The Americans reached the Ausseerland on May 8, 1945. The main power of the US Army followed the next day. Before that, a self-appointed civil government under Albrecht Gaiswinkler had already formed in Bad Aussee, which maintained order and ensured that the population was fed.
On July 1, 1948, Grundlsee was reintegrated into Styria. From 1945 to 1955 it was part of the US zone of occupation in Austria. Until 2011, Grundlsee was part of the political branch in Bad Aussee, which was converted into a branch of the Liezen district administration on January 1, 2012. As part of the Styrian municipal structural reform, a merger with the municipalities of Bad Aussee and Altaussee has been under discussion in recent years. However, since February 2013 it has been decided that the three municipalities will remain independent.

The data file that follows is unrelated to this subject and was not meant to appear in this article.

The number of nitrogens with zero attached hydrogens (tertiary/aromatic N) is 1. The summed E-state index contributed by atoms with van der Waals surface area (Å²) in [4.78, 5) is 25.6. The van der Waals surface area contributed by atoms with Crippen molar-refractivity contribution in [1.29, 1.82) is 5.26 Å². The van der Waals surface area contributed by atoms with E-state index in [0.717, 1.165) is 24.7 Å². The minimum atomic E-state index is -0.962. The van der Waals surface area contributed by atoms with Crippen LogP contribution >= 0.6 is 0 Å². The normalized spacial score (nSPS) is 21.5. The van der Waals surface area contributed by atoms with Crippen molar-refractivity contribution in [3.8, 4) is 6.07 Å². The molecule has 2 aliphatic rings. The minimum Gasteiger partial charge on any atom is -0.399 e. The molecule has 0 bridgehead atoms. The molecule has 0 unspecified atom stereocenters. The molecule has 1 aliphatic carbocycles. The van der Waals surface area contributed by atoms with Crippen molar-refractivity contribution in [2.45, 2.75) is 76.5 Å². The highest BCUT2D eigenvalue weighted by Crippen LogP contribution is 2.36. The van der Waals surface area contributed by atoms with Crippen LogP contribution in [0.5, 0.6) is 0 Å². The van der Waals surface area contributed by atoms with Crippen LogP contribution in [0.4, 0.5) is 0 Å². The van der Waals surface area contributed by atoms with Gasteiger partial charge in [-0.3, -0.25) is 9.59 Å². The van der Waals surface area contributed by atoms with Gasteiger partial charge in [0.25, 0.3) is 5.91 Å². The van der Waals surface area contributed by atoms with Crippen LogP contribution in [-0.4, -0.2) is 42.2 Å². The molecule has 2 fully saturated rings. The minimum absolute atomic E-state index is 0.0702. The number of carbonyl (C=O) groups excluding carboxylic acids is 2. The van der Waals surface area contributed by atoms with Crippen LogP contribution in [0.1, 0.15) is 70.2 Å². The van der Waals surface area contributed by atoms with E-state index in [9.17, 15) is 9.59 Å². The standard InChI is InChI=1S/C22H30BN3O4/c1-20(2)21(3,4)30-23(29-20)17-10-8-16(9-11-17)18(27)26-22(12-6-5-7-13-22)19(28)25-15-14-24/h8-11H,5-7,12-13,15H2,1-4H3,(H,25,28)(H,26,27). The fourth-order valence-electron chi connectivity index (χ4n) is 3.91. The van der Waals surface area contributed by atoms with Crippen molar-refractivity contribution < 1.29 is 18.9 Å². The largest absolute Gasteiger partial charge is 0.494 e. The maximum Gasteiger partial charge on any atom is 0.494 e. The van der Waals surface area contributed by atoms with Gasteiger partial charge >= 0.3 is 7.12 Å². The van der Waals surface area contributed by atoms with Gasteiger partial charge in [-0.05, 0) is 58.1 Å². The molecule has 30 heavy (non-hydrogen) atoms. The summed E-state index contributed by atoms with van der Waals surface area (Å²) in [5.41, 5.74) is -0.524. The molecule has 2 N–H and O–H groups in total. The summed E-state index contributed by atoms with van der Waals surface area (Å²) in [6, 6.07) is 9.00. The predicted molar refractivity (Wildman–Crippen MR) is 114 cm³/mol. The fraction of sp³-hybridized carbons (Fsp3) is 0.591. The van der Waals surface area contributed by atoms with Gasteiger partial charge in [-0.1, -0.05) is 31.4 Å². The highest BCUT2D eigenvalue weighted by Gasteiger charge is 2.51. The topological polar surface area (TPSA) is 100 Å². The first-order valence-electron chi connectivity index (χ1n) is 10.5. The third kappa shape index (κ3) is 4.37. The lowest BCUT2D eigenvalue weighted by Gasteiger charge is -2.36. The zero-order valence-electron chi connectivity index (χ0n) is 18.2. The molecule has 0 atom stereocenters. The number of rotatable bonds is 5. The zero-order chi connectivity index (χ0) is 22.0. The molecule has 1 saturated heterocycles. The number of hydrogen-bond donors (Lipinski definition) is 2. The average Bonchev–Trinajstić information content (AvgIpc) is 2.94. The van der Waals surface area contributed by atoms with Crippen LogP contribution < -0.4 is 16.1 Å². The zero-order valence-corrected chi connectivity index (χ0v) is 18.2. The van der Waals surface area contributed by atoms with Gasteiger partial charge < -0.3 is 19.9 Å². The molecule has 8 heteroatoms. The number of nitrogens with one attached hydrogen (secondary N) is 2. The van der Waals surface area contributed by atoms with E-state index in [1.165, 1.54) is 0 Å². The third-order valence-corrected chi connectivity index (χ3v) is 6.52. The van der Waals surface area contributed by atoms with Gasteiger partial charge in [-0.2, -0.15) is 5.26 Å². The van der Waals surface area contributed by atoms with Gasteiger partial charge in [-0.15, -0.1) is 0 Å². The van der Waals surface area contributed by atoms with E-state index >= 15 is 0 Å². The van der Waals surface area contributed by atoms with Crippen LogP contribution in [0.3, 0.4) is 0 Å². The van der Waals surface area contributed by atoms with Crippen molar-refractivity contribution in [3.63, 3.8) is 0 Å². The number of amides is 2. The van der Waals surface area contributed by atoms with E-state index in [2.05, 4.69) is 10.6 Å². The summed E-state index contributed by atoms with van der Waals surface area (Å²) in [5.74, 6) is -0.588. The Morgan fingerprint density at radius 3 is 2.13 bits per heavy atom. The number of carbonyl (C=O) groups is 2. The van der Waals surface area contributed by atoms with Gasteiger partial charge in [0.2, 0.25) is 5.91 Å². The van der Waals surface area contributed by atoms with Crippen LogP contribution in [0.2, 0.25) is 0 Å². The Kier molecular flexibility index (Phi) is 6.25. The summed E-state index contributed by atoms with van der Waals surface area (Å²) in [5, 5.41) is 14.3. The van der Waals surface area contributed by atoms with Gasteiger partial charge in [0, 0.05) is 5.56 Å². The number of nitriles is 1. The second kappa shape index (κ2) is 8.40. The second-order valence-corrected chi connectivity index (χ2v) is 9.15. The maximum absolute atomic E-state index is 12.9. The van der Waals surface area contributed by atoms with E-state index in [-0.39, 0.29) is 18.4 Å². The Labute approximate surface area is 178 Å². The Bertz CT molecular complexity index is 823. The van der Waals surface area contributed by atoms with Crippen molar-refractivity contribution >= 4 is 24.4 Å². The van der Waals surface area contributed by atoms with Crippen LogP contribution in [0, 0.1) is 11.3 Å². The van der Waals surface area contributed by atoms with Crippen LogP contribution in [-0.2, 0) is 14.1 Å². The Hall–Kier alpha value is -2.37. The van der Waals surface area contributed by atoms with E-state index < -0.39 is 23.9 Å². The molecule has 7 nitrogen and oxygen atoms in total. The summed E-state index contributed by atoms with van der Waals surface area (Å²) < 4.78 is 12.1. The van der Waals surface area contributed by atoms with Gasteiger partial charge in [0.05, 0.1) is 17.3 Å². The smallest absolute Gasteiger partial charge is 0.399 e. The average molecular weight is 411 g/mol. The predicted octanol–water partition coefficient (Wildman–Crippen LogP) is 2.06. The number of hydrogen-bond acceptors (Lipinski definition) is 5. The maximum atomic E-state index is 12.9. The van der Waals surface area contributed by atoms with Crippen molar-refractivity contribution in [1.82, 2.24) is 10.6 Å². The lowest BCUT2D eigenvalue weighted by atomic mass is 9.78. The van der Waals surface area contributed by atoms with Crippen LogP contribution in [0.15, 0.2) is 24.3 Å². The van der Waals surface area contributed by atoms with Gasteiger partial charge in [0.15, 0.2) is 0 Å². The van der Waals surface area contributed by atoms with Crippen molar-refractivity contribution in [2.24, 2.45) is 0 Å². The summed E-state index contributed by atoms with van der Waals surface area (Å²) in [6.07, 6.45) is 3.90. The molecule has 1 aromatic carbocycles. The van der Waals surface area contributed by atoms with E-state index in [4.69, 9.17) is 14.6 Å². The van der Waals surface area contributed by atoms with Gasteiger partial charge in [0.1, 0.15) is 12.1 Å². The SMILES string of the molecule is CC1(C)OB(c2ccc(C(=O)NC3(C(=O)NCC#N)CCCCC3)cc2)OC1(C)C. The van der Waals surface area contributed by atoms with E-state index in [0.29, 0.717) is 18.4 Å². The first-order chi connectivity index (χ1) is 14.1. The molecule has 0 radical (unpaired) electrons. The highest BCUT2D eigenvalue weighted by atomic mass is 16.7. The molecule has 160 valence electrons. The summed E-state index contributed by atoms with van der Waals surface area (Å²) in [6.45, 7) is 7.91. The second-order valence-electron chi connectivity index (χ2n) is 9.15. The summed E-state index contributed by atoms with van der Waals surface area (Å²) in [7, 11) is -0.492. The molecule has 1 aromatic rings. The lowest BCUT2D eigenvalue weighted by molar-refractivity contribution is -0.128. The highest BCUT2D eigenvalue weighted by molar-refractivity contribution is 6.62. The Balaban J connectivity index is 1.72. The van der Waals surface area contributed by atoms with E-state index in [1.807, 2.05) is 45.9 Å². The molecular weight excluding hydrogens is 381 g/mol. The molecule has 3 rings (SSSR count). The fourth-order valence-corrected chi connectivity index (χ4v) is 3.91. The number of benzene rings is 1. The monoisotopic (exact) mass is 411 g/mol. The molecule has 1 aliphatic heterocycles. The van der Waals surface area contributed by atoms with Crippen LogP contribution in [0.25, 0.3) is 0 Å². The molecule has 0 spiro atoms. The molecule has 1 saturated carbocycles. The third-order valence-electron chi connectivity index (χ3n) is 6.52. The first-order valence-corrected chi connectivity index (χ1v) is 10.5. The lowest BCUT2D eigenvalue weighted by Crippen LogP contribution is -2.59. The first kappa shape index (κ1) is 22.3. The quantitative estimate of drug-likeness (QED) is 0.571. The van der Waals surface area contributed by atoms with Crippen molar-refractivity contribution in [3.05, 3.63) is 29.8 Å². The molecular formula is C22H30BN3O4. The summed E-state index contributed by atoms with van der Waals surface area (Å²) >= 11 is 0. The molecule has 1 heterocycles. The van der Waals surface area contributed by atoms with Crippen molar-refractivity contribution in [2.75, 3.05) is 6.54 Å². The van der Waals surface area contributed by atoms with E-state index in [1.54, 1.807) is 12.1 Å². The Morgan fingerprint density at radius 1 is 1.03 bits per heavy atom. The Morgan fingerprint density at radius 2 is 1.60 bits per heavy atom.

The municipality is relatively sparsely populated with a population density of 7.9 inhabitants per km² (for comparison: Styria has 75.4 and Austria 104.6 inhabitants per km²).
The rough age structure of the Grundlsee population on October 13, 2011 shows that 63.6% of the Grundlsee are over 15 and under 65 years old. 11.6% of the population are younger, 24.8% older. The proportion of women in the population is 52.6%.
According to the 2011 register census, 7.9% of those over the age of 15 have graduated from a university, technical college or academy (proportion of women: 62.5%), 11.6% have the Matura (proportion of women: 51.6%) and 54.9% have completed an apprenticeship or vocational middle school (share of women 47.8%). 25.4% of those over fifteen have only completed compulsory schooling, including 63.6% women.